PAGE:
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Art School

McCall Arts & Humanities Council

In 2017, 232 students from the rural districts of McCall, Donnelly, and New Meadows participated in the McCall Arts and Humanities Council’s Art School program. Fifth graders worked with fine arts under the tutelage of artists Kristin Eames, Valerie Harris, and Melissa Shelby who visited their classrooms throughout the winter and spring. Third graders explored performing arts during a 2-day intensive in McCall featuring learning stations facilitated by artists Sara Walker (storytelling with shadow puppets), Erin Lowen (storytelling with dance), Maggie Crawford (storytelling with costumes & props), and Dawn Kolden (storytelling with body movement).

The Essential Question that guided our projects’ focus was:

5th: How can specific skills help me become a better artist? 3rd: How can I tell a story through performance?

During the 2017 Art School program, fifth-grade students worked with professional fine artists throughout the winter and spring to learn specific technical skills to allow them to become better artists and to better-communicate visually. Through these lessons, the following Anchor Standards were met, as noted under Grade 5 program focus Visual Arts:
Anchor Standard 2, Creating: organize and develop artistic ideas and work
Anchor Standard 3, Creating: refine and complete artistic work

Third-grade students worked with professional performing artists during a 2-day learning intensive to learn how to tell a story through movement, gesture, facial expression, and using props & costumes. Under the Performing Arts category for Grade 3, lessons met Anchor Standard 6, Performing: convey meaning through the presentation of artistic work.

At the conclusion of the project, students responded to questions related to the identified Standards:

From 5th Grade:
“In my painting of the nebula, or exploding star, I mixed lots of primary colors to make secondary colors. For example, when I was painting the background, I mixed red and yellow to make orange.”
“I used leading lines to make a complex and interesting photo. In my photo, crayons lead in to two crayons in the center that are stuck.”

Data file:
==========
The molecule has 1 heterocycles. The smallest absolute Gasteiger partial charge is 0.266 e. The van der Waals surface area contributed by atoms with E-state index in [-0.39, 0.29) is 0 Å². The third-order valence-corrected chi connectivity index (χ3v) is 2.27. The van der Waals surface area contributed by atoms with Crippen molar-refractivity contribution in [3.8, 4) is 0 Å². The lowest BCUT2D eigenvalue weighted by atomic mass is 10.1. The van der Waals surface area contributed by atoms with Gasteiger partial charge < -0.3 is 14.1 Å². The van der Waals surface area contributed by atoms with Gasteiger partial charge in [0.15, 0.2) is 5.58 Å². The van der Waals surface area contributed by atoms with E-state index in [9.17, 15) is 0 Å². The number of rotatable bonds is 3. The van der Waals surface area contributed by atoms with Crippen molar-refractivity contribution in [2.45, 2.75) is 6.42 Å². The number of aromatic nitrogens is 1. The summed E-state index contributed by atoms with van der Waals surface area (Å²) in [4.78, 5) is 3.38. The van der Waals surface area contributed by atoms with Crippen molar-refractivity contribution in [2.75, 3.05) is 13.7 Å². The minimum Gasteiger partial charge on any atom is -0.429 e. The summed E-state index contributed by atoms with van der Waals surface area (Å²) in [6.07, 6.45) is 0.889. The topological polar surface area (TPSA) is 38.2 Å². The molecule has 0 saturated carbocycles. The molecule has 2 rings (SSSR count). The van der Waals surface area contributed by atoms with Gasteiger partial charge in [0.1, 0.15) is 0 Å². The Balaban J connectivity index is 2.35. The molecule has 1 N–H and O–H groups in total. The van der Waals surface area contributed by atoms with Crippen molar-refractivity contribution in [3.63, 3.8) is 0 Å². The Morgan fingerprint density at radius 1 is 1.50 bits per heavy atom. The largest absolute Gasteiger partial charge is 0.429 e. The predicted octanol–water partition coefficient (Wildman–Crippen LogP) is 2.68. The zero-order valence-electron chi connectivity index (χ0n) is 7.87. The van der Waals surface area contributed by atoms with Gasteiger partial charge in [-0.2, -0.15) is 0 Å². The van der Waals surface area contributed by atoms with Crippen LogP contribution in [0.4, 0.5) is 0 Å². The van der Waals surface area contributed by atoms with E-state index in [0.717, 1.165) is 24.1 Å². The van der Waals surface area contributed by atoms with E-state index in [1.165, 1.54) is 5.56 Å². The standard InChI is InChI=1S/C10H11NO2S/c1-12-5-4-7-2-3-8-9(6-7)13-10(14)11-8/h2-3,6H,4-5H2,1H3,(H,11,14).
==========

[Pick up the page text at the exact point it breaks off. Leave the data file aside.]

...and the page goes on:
“I used bigger shapes in the foreground and smaller shapes in the background because when you look at something close it looks larger than when you look at it from a distance.”
“I used different brush strokes to make something bold or not as bold.”

From 3rd Grade:
“Costumes and props help me become a realistic character like being a gorilla and it also helped me have fun.”
“In dance, I express myself by having big movements when I am happy. I am always happy when I am doing hip-hop.”
“As an actor, I can communicate without words by using my eyebrows, facial expression, and expressive body.”
“In shadow acting, I can show the audience what my character is doing by showing my body movement or by showing my profile.”


Through student surveys, photos, teacher feedback, student work, performances, and artist feedback, we confirmed that we successfully met our educational objectives. More importantly, perhaps, is that students had so much fun with art and were therefore inspired to do more. Participating Art School students gained confidence in themselves as creators; an appreciation for uniqueness and diversity was fostered; art was “demystified” and made accessible; students gained specific skills; students learned how to effectively and creatively communicate non-verbally; students were able to work on projects that were open-ended rather than prescriptive. Additionally, benefits of the program included the relationships built among working artists and the schools, classroom teachers and artists, students and artists, and the community and our students.


The 2017 Art School program was overwhelmingly beneficial. Each of our artists presented the students with lessons that were age-appropriate, skill-building, fun, and inspirational. The program this year was very well-organized and this helped us to create a very smooth and positive learning experience for the students. It was beneficial for us – the adult teaching team – to meet several times before and throughout the program to discuss ideas, concerns, overlap, consistency of vocabulary, and cohesiveness. Working closely with classroom teachers while planning also helped us to be able to tie specific projects into the curricula whenever possible for cross-disciplinary learning. Keeping things simple and having specific goals (learning objectives) really helps to provide students with a few solid art building blocks that they will be able to apply outside of school as well as within the classroom.